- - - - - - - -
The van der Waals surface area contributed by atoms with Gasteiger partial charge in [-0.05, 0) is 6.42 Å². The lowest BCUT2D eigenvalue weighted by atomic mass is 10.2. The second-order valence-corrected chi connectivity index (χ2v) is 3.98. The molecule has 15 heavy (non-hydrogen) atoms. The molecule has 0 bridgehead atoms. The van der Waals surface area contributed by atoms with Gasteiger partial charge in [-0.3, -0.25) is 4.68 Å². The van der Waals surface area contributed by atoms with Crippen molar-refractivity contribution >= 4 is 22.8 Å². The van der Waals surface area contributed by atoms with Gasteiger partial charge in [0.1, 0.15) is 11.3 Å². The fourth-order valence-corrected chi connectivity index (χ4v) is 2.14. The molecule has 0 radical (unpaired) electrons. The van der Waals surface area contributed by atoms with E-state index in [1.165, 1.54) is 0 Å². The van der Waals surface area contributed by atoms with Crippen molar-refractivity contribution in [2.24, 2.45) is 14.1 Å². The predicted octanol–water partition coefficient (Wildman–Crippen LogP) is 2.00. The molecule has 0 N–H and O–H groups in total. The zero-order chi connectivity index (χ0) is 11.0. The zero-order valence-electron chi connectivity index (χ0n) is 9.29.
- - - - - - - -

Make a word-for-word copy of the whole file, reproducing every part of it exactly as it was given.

The van der Waals surface area contributed by atoms with Gasteiger partial charge in [-0.05, 0) is 6.42 Å². The lowest BCUT2D eigenvalue weighted by atomic mass is 10.2. The second-order valence-corrected chi connectivity index (χ2v) is 3.98. The molecule has 15 heavy (non-hydrogen) atoms. The molecule has 0 bridgehead atoms. The van der Waals surface area contributed by atoms with Gasteiger partial charge in [-0.3, -0.25) is 4.68 Å². The van der Waals surface area contributed by atoms with Crippen molar-refractivity contribution >= 4 is 22.8 Å². The van der Waals surface area contributed by atoms with Gasteiger partial charge in [0.1, 0.15) is 11.3 Å². The fourth-order valence-corrected chi connectivity index (χ4v) is 2.14. The molecule has 0 radical (unpaired) electrons. The van der Waals surface area contributed by atoms with E-state index in [1.165, 1.54) is 0 Å². The van der Waals surface area contributed by atoms with Crippen molar-refractivity contribution in [2.24, 2.45) is 14.1 Å². The predicted octanol–water partition coefficient (Wildman–Crippen LogP) is 2.00. The molecule has 0 N–H and O–H groups in total. The zero-order chi connectivity index (χ0) is 11.0. The zero-order valence-electron chi connectivity index (χ0n) is 9.29.